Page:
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Walking Into Walls

Posted in Adventures With Humans

Buster Keaton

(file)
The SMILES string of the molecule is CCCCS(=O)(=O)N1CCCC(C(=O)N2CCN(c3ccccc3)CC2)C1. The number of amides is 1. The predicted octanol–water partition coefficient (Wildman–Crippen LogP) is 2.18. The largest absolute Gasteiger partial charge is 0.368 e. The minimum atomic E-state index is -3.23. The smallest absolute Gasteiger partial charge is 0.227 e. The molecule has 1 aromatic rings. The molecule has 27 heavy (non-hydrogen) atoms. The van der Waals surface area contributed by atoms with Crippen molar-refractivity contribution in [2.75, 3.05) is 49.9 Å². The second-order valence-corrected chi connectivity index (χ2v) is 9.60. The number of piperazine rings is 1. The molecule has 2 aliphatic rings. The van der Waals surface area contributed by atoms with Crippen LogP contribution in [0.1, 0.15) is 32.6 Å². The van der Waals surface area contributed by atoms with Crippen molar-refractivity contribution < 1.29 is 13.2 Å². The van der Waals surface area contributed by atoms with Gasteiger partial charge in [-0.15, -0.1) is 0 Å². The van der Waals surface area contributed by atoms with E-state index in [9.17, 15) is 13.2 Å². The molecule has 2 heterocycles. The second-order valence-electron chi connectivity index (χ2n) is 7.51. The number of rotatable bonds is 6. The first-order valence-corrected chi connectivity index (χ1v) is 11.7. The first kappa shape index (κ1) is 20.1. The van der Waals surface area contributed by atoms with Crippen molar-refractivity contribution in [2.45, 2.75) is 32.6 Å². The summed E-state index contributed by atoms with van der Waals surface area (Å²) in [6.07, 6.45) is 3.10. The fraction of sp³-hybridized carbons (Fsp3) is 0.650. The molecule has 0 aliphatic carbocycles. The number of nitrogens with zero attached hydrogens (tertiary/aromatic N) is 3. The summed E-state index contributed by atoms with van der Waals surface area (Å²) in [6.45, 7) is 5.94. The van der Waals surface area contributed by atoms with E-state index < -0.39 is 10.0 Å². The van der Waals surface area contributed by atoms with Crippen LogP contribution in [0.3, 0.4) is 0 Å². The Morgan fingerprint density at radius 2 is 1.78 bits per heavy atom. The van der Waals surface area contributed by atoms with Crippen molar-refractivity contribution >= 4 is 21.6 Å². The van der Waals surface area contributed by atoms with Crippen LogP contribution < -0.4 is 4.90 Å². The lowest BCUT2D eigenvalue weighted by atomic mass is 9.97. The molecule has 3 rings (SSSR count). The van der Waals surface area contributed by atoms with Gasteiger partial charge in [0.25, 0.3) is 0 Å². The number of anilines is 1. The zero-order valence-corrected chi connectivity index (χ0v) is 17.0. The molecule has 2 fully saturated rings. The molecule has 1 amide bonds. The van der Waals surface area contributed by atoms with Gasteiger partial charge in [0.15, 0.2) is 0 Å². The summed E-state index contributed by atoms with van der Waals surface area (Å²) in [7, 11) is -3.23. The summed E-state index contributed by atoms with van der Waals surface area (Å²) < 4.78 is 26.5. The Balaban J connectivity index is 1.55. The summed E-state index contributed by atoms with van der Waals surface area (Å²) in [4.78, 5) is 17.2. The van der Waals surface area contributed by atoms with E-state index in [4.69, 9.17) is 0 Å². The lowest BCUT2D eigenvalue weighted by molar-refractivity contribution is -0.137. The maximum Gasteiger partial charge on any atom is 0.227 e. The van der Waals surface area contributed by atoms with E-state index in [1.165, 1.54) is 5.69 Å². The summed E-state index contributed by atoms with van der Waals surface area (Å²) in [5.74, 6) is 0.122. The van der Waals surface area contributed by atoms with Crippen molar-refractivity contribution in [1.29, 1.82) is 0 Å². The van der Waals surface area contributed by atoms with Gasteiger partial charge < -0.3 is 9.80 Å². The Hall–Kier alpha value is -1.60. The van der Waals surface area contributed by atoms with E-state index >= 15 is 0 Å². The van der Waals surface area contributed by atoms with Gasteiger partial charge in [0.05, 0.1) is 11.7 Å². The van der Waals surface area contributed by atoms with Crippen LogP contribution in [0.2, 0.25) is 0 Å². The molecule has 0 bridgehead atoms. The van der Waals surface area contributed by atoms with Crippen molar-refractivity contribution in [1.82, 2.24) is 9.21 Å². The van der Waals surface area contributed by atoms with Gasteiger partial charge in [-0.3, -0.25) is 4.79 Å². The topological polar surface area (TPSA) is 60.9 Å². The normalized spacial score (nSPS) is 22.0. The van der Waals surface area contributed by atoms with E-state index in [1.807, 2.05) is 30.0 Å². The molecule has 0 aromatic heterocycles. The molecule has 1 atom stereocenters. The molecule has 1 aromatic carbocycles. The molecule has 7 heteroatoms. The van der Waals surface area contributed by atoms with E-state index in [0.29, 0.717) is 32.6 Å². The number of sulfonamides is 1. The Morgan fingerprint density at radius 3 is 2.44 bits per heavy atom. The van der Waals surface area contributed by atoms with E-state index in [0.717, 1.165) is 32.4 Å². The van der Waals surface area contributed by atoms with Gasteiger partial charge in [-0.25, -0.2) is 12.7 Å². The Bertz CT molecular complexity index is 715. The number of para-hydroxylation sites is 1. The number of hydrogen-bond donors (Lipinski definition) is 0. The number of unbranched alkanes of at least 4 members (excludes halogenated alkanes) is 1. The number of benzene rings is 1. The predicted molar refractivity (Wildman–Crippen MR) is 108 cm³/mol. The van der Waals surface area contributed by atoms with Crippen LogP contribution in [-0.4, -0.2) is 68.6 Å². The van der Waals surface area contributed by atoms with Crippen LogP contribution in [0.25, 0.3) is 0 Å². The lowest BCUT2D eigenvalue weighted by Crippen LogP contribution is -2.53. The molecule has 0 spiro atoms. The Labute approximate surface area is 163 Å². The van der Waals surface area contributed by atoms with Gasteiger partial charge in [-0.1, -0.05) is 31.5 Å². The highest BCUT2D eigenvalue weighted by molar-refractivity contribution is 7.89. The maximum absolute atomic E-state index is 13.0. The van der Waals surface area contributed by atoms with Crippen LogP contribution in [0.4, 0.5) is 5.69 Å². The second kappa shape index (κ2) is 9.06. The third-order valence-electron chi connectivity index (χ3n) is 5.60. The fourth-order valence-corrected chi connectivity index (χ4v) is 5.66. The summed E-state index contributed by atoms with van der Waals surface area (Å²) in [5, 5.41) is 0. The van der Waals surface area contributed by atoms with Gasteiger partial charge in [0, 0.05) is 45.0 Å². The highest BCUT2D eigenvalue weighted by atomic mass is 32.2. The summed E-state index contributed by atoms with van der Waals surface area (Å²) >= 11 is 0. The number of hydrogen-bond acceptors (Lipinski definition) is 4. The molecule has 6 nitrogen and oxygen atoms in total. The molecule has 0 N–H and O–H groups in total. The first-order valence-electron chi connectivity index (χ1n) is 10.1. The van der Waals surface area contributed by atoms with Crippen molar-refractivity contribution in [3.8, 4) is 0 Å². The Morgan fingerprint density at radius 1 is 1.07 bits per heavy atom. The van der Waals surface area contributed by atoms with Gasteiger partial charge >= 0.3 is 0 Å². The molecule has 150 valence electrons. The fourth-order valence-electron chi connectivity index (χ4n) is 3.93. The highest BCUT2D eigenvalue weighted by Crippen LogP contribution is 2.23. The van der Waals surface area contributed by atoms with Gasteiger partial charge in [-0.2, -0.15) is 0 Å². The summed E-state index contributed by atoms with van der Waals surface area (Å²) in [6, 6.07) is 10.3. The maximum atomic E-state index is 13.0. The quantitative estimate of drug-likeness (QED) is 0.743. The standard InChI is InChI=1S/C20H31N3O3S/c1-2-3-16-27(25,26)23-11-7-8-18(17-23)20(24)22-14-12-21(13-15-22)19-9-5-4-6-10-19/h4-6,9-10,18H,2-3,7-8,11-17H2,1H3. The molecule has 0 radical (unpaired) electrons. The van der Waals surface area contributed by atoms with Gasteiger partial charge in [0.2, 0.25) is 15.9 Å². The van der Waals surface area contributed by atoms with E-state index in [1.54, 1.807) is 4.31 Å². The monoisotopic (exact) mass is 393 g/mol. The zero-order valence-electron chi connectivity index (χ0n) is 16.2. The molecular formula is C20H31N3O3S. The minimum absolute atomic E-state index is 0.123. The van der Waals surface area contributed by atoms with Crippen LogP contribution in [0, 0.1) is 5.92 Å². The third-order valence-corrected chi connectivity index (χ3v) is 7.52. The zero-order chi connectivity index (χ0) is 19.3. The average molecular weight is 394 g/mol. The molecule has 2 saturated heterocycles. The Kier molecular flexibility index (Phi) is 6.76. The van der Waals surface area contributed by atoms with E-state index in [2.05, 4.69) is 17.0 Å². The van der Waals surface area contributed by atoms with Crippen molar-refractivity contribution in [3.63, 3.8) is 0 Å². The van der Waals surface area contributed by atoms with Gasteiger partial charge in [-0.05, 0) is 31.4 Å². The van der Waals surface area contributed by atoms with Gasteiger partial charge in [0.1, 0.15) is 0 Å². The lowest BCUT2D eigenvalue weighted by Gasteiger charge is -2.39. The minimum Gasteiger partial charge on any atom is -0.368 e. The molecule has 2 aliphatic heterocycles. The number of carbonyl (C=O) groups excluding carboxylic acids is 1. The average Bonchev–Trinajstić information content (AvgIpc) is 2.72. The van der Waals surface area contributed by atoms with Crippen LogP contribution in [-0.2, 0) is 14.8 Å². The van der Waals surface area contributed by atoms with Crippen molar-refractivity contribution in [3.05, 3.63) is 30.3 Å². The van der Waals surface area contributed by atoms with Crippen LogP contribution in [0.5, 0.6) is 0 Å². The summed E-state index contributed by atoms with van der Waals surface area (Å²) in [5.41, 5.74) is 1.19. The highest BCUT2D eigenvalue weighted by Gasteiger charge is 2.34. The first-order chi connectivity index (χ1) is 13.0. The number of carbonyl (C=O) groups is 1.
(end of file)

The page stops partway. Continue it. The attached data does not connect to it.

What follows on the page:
Back in the late 80’s, I worked at a large film production house in Toronto. The offices were located in two Victorian houses joined together, so the walls and hallways were odd. One morning, I was talking with the assistant to the owner. She was seated at her office desk and I was standing in the doorway that was set into a jog in the hallway, so outside of the doorway there was a wall directly to my right. It was likely that we were laughing about something. When we finished talking, I turned to leave and walked smack into that wall so hard that I was thrown back onto the floor; Buster Keaton would have been envious. Was I hurt? I suppose my ribs were sore, but only from laughing. It was that kind of laughing–from the assistant and me, punctuated with great gaps of no sound, and then gasps for air in that kind of intake shriek. “Did this really just happen? Did I do that?”  A lesser bit, like stumbling on a stair, might have been embarrassing, but this was so over-the-top that I owned it. Of course, if nobody had been around to witness my crash then it might not have been so funny. It was in the sharing of the event, being witnessed by the ‘other’ that made it memorable.